“Carried by the current, the descending John Lomas had the right of way for passage — a single whistle for the Ohio side of the river or two whistles for the West Virginia side. The John Lomas gave its intentions late with a single whistle, and the Scioto acknowledged with two whistles. The John Lomas then repeated two whistles causing confusion as to its intended path.
“Spectators, sitting out on porch swings during the warm summer evening, a full moon overhead, watched two majestic steamboats traveling along the channel. It became clear to those on shore that disaster was about to occur because of the close proximity of the steamboats. Farmers ran to their skiffs and set out for the inevitable rescue mission.
“Captain Keller of the Scioto ordered full reverse. Caught by the current, the boat swung in a slow pivot toward the Ohio shore. The captain of the John Lomas also ordered a full reverse but the steamboats were too close. The Scioto was broadsided by a direct hit from the bow of the rapidly moving John Lomas. A hole was torn into the side of the Scioto. In only three minutes it sank into 15 feet of water taking its passengers down into the dark waters.
“Rescue operations were undertaken immediately. The John Lomas, only slightly damaged, pulled to the Ohio shore, and passengers quickly disembarked. It then returned to the river and began searching for passengers that had fallen or leaped into the night waters. Along with the people rowing skiffs from the West Virginia shore, many were saved, but not all.
“Word spread to Wheeling about the disaster upstream, and officials took action. At close to midnight a train engine from the P. W. & Ky RR (Pittsburgh, Wheeling, & Kentucky Railroad) was dispatched from the Pennsylvania depot at the north end of Water Street with people hoping to lend assistance. With them were reporters and Manager Tracy of the Western Union Telegraph office. The manager carried special equipment to tap into the telegraph wires located along the rail line. Soon after the manager’s arrival, a rapid staccato of information started pouring into Wheeling’s Pennsylvania Depot telegraph station, where runners quickly took the transcriptions and delivered them to the nearby newspaper.
“Accounts of the mishap were relayed by Manager Tracy. He reported deeds of bravery, listened to sobbing rescuers tell of hapless cries in the dark that were soon stilled, and sent lists of survivors and the names of confirmed deaths including that of Captain Keller’s 10-year-old son, Dan Keller. The news was tapped out in rapid staccato dits and dahs as the telegraph manager worked through the night. He listened to gut-wrenching accounts of eyewitnesses describing seeing panic-stricken faces disappearing into the water before they could be saved. The telegraph operator never broke or wavered as he conveyed the crushing news that needed to be relayed to anxious relatives up and down the river.
“Later that year Scioto Pilot David C. Keller was indicted under federal law. Enacted 44 years earlier in 1838 the Steamboat Inspection Service Law, one of the first laws of federal regulation allowed for the prosecution of officers.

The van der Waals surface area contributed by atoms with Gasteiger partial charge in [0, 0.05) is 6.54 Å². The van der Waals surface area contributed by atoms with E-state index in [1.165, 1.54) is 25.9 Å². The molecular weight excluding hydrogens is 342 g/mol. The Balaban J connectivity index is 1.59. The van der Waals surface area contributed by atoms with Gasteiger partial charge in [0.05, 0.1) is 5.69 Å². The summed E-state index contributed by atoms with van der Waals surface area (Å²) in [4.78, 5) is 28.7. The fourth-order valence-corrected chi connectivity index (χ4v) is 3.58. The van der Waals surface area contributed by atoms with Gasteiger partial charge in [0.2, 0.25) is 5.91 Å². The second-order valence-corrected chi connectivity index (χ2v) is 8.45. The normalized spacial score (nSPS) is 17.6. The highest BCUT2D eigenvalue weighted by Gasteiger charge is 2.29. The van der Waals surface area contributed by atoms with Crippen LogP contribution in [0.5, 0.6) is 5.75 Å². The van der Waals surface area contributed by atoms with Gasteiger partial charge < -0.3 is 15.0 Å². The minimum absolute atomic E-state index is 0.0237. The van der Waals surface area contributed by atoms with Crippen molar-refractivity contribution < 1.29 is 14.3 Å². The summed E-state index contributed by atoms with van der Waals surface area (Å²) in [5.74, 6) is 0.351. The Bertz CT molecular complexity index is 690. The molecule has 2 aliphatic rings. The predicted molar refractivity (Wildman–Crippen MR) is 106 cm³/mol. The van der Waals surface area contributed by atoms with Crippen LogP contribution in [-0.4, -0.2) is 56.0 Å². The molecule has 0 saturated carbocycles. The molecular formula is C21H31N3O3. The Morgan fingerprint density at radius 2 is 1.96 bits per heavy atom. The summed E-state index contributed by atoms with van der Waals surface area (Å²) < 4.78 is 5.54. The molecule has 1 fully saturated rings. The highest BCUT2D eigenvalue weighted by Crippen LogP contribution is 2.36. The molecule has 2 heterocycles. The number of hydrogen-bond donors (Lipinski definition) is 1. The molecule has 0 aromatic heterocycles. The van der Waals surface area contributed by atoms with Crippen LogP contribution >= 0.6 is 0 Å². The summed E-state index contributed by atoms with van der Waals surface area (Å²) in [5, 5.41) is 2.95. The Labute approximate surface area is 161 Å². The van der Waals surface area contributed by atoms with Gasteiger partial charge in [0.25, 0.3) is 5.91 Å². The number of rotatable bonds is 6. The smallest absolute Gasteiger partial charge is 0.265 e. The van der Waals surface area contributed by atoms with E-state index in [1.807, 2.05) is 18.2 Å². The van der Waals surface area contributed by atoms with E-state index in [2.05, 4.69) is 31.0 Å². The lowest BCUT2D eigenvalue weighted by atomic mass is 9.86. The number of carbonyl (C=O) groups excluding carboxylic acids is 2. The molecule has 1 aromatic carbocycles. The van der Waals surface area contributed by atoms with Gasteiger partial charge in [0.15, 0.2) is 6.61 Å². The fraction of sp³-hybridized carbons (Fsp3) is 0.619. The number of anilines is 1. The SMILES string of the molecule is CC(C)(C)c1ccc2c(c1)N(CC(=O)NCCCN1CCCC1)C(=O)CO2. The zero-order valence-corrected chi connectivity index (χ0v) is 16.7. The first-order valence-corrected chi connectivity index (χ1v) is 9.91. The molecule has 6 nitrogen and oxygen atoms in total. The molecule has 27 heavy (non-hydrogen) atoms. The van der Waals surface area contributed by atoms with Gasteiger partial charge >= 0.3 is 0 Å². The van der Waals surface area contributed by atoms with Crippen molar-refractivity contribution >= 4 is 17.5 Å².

“The defense pointed out that a new navigation law had taken effect only a few days before the accident. The new procedure was contrary to former approaches on that stretch of the river and added to the confusion. Coupled with the John Lomas’s captain waiting much too long to signal his intent, the jury had to find Captain Keller innocent. Also, the bartender in Moundsville testified that the captain had only one drink and was not inebriated as the prosecution contended. The trial ended in a hung jury.
“The captain was retried and convicted in February of 1884. The trial was so sensational that a gag order was in effect to prevent the newspapers from inflaming public opinion. Captain Keller was found guilty, fined $500, and sentenced to two years in jail. He was pardoned by President Grover Cleveland because knowledgeable riverboat pilots were vital to commerce. Keller regained his pilot’s license and resumed work on the river for many years.
“It was reported that after all was said and done, nobody was held accountable for the 70 people that lost their lives that day.”
The elderly gentleman turned to me sitting there on the bench.
“You see that’s why the message goes out in Morse Code. It’s a message from Manager Tracy of the Western Union Telegraph office which was located here. All it ever spells out is Scioto. Nobody knows if its for the passengers, the steamboat, or the captain’s 10-year-old son. But I believe it’s the tormented soul of Manager Tracy still tapping out the name in remembrance of all those souls that died that night. He wants us to remember them always.”
I sat in silence for a moment and pondered this tale of a steamboat disaster. And if, like me, you believe in recorded history and technology, then you’ve got to believe in Manager Tracy’s text message from the past.